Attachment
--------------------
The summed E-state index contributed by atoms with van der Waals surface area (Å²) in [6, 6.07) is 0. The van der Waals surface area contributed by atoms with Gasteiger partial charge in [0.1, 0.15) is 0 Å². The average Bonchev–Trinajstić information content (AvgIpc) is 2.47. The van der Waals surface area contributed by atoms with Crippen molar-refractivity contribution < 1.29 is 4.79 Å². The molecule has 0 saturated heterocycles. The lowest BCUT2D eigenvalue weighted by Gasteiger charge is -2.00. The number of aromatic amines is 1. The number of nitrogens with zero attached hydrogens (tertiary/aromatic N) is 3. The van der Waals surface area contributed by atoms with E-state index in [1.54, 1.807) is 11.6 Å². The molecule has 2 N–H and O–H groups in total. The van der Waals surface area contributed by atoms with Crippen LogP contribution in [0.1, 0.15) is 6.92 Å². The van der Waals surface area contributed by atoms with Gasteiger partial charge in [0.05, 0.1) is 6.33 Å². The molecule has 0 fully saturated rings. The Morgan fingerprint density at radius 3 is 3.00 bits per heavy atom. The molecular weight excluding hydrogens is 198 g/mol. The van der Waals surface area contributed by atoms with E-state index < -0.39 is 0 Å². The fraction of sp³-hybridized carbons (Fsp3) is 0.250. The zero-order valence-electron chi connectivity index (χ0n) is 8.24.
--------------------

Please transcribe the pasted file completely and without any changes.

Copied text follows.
The summed E-state index contributed by atoms with van der Waals surface area (Å²) in [6, 6.07) is 0. The van der Waals surface area contributed by atoms with Gasteiger partial charge in [0.1, 0.15) is 0 Å². The average Bonchev–Trinajstić information content (AvgIpc) is 2.47. The van der Waals surface area contributed by atoms with Crippen molar-refractivity contribution < 1.29 is 4.79 Å². The molecule has 0 saturated heterocycles. The lowest BCUT2D eigenvalue weighted by Gasteiger charge is -2.00. The number of aromatic amines is 1. The number of nitrogens with zero attached hydrogens (tertiary/aromatic N) is 3. The van der Waals surface area contributed by atoms with E-state index in [1.54, 1.807) is 11.6 Å². The molecule has 2 N–H and O–H groups in total. The van der Waals surface area contributed by atoms with Crippen LogP contribution in [0.1, 0.15) is 6.92 Å². The van der Waals surface area contributed by atoms with Gasteiger partial charge in [0.05, 0.1) is 6.33 Å². The molecule has 0 fully saturated rings. The Morgan fingerprint density at radius 3 is 3.00 bits per heavy atom. The molecular weight excluding hydrogens is 198 g/mol. The van der Waals surface area contributed by atoms with E-state index < -0.39 is 0 Å². The fraction of sp³-hybridized carbons (Fsp3) is 0.250. The zero-order valence-electron chi connectivity index (χ0n) is 8.24.